“I would say never count us out. Never underestimate us. We always seem to find a way to get it done.
“We have a theme in camp, and basically the theme is ‘Another Way.’ We’re going to find another way to get it done.
“I think Joe has said a few times, “The death of the Rays has been greatly exaggerated. I think so. I’m not saying this just to say it, because we have enough capable people to piece it back together.’’
The Red Sox bench coach, a branch of the Terry Francona managerial tree, has done it the right way — from minor league manager to first base coach to third base coach and now bench coach with a high-profile team.
He has coached Alex Rodriguez and Michael Young, Manny Ramirez and David Ortiz. He has taken the long bus rides to get to games and made an impact every place he’s been.
But the Mets wanted a more experienced manager, and they tapped Terry Collins, who hadn’t managed in the majors since 1999. The Blue Jays opted for John Farrell in a close race with Hale.
Of the openings, none went to an African-American candidate and Fredi Gonzalez (Braves) was the lone Hispanic to get a job. Pittsburgh went with Clint Hurdle, Seattle with Eric Wedge, the Dodgers with Don Mattingly, and the Brewers with Ron Roenicke. (The Cubs stayed with interim Mike Quade and the Marlins kept Edwin Rodriguez.)
Right now, there doesn’t appear to be an obvious place for a managerial change next season. Charlie Manuel should sign a contract extension with the Phillies soon. Tony La Russa or Jim Leyland could retire, but that’s unlikely.
“I have to concentrate on the job at hand now,’’ Hale said. “Out of respect for the organization, the players and Tito, I’m here to be the bench coach and that’s what I need to focus on. It’s been a hell of a journey and hopefully it’s not over.’’
When he was a rising young manager in the Red Sox organization, Hale interviewed in Arizona and Seattle. When he became a coach in Texas, he interviewed for the job that went to Buck Showalter. And in 2004, Hale interviewed with the Red Sox for the job that went to Francona.
“Great communicator,’’ said Mike Cameron. “He runs this camp and everyone knows what they’re supposed to be doing. He really understands how to get the most out of players.
“He’s so deserving of the chance. Hopefully this is a blessing and he’ll get something even better in the long run.’’
The former Red Sox shortstop, who homered off John Lackey Wednesday at City of Palms Park, has flashed power at various times in his career. Last season, he matched his career high with 23 homers for the Blue Jays and Braves and knocked in 88 runs.
“I’ve been able to hit the long ball if I get my pitch and drive the ball,’’ Gonzalez said. “If I stay healthy, I can hit home runs and drive in runs.
“We have a lot of talent here, and it’s going to be a fun team to be a part of. I liked that we got [second baseman] Dan Uggla, who I’ve been watching for a long time with the Marlins, and he’s going to hit for power in our lineup. I’m really looking forward to working with him.’’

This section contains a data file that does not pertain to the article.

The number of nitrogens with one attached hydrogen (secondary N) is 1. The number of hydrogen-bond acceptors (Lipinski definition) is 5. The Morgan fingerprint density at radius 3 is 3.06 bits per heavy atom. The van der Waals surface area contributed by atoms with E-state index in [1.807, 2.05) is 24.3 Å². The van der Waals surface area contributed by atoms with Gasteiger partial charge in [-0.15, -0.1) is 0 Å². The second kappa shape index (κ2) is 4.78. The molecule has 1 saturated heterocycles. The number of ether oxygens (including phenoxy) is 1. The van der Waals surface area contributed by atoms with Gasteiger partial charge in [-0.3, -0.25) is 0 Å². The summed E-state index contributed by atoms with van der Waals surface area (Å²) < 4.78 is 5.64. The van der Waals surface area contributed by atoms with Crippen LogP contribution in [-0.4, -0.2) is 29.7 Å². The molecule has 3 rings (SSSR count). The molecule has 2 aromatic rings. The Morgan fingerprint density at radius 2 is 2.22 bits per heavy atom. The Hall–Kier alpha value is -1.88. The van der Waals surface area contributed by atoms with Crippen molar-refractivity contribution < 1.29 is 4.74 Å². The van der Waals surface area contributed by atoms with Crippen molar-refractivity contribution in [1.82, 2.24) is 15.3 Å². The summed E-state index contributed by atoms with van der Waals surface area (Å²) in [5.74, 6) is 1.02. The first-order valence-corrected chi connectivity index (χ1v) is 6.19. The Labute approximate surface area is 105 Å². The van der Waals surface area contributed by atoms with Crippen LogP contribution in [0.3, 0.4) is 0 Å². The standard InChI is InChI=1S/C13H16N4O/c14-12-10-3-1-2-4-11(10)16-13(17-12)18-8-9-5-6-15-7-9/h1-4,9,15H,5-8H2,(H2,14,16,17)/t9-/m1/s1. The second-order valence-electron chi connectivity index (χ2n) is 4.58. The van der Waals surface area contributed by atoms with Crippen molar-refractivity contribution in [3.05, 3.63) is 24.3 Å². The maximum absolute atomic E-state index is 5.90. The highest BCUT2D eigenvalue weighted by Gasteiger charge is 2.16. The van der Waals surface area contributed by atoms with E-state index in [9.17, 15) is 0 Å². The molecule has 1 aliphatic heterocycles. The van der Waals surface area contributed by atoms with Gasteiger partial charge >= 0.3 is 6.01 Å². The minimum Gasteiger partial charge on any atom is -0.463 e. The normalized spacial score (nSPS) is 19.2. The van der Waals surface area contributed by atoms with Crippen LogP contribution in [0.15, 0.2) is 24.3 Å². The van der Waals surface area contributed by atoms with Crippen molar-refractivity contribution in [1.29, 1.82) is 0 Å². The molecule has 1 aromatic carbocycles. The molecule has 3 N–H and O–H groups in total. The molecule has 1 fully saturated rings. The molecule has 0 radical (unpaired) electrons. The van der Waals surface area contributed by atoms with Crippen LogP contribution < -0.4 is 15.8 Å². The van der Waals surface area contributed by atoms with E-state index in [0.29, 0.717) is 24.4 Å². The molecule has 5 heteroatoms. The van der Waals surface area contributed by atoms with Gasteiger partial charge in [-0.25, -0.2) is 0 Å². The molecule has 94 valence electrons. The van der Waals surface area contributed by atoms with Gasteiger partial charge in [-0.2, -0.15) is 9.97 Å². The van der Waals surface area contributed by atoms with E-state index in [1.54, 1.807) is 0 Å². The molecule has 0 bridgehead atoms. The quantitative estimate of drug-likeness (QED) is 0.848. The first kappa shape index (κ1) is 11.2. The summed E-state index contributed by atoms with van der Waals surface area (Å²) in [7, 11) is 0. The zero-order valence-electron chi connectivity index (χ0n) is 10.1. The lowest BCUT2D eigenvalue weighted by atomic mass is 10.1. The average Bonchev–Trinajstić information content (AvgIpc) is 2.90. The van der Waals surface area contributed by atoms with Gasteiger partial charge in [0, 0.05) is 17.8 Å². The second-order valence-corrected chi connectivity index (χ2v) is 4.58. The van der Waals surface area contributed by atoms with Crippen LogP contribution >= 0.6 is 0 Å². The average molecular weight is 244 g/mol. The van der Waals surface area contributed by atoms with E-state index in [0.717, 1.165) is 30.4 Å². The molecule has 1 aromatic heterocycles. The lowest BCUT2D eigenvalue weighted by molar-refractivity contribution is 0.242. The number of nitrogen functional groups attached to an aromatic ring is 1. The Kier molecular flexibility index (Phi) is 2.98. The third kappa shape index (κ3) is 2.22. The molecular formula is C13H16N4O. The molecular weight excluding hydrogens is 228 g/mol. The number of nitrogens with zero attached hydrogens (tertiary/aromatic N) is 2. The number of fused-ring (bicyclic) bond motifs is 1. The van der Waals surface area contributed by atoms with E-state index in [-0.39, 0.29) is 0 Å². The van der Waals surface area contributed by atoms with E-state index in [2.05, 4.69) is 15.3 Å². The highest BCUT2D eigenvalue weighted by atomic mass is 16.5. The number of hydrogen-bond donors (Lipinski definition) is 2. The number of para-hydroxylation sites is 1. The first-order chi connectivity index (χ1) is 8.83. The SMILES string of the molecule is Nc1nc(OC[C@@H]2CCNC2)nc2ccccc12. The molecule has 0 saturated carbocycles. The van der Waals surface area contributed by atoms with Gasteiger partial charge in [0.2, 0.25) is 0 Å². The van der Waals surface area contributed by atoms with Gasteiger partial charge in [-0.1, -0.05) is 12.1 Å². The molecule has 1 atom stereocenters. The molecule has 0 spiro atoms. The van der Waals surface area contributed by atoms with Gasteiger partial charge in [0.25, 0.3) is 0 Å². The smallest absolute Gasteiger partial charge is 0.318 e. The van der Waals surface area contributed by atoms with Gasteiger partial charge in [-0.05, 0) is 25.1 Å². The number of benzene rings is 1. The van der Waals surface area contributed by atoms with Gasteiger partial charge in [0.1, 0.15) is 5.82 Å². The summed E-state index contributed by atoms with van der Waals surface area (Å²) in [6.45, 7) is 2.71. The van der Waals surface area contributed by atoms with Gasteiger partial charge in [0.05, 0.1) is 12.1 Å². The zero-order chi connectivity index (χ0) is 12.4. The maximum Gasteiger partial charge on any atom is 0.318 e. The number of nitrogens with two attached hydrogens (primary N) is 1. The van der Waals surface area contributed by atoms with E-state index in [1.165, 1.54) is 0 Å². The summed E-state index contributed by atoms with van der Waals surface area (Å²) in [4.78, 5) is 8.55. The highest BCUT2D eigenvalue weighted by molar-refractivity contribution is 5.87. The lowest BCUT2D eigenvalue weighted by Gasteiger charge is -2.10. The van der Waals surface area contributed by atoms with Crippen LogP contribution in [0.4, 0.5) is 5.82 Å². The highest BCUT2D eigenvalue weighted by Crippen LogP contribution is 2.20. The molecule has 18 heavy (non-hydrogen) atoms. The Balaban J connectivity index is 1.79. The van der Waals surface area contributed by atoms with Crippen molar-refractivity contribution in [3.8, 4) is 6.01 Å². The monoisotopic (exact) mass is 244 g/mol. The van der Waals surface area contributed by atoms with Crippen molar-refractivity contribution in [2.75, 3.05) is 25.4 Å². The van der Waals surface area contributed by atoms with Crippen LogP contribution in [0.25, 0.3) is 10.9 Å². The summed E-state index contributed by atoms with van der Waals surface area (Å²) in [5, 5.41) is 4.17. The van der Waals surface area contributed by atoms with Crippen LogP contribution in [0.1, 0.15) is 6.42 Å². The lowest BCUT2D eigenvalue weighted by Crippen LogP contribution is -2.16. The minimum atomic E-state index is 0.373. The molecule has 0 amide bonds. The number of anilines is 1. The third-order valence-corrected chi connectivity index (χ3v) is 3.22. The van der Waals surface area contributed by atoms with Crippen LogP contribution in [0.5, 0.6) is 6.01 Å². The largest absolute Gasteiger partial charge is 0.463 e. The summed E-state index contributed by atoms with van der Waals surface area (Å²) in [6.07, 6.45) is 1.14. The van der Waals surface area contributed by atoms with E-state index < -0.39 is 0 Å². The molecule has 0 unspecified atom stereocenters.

Gonzalez, of course, is a superb defensive shortstop. He is one of the reasons the Braves were able acquire Uggla, who has his limitations at second base. Atlanta gave up a little defense to get more power, believing Gonzalez can make up for any problems Uggla has.
Gonzalez isn’t conceding the division to the Phillies and their all-world pitching staff.
“Our staff is also very good,’’ he said. “There aren’t too many teams who like to face us either.’’
Regarding the Phillies rotation, he said, “You still have to go out there and throw the ball. Anything can happen. They’re tough. We know it, and we’re going to have to play them tough every time we go up against them.
“But we have a good team here.’’
Gonzalez doesn’t like being the traveling man that he’s become. He hoped to stay in Toronto, where the ballpark was suited for his offense, but now that he’s with the Braves, he feels extremely comfortable with his surroundings.
“I would love to stay here a long time,’’ Gonzalez said. “I’ve known [manager] Fredi [Gonzalez] for a long time. He was my manager in A ball, Double A, and two years in the big leagues in Florida.
“This is a great situation for me personally, but I think we have a great chance to win something here.’’
Updates on nine 1. Carlos Silva, RHP, Cubs — His little tussle with Aramis Ramirez in the dugout after a tough first inning may be symptomatic of the veteran hurler’s uneasiness with his uncertain situation in the rotation. Silva is still due $13.5 million ($5.5 million is the responsibility of the Mariners), but there is competition for his spot among a younger brood that includes Randy Wells, Andrew Cashner, Casey Coleman, Jeff Samardzija, Todd Wellemeyer, and Braden Looper). Silva could be available to a team needing a fifth starter.